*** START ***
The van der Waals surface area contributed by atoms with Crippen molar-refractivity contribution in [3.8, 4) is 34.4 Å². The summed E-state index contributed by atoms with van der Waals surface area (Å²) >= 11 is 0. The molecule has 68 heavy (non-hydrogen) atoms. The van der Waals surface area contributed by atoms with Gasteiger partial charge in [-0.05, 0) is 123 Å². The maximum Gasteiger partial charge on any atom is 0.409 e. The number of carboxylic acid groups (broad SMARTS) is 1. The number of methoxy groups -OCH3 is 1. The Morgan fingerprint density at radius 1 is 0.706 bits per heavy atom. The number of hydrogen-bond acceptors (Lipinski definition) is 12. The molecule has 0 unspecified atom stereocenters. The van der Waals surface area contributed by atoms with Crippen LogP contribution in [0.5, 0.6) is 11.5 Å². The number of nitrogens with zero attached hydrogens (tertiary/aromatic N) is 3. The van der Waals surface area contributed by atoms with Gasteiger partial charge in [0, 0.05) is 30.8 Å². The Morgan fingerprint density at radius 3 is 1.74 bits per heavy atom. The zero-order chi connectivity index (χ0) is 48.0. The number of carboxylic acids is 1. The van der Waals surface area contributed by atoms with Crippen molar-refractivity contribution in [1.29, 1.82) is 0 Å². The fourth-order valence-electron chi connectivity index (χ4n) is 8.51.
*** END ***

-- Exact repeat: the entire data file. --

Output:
The van der Waals surface area contributed by atoms with Crippen molar-refractivity contribution in [3.8, 4) is 34.4 Å². The summed E-state index contributed by atoms with van der Waals surface area (Å²) >= 11 is 0. The molecule has 68 heavy (non-hydrogen) atoms. The van der Waals surface area contributed by atoms with Gasteiger partial charge in [-0.05, 0) is 123 Å². The maximum Gasteiger partial charge on any atom is 0.409 e. The number of carboxylic acid groups (broad SMARTS) is 1. The number of methoxy groups -OCH3 is 1. The Morgan fingerprint density at radius 1 is 0.706 bits per heavy atom. The number of hydrogen-bond acceptors (Lipinski definition) is 12. The molecule has 0 unspecified atom stereocenters. The van der Waals surface area contributed by atoms with Crippen LogP contribution in [0.5, 0.6) is 11.5 Å². The number of nitrogens with zero attached hydrogens (tertiary/aromatic N) is 3. The van der Waals surface area contributed by atoms with Gasteiger partial charge in [0, 0.05) is 30.8 Å². The Morgan fingerprint density at radius 3 is 1.74 bits per heavy atom. The zero-order chi connectivity index (χ0) is 48.0. The number of carboxylic acids is 1. The van der Waals surface area contributed by atoms with Crippen molar-refractivity contribution in [1.29, 1.82) is 0 Å². The fourth-order valence-electron chi connectivity index (χ4n) is 8.51.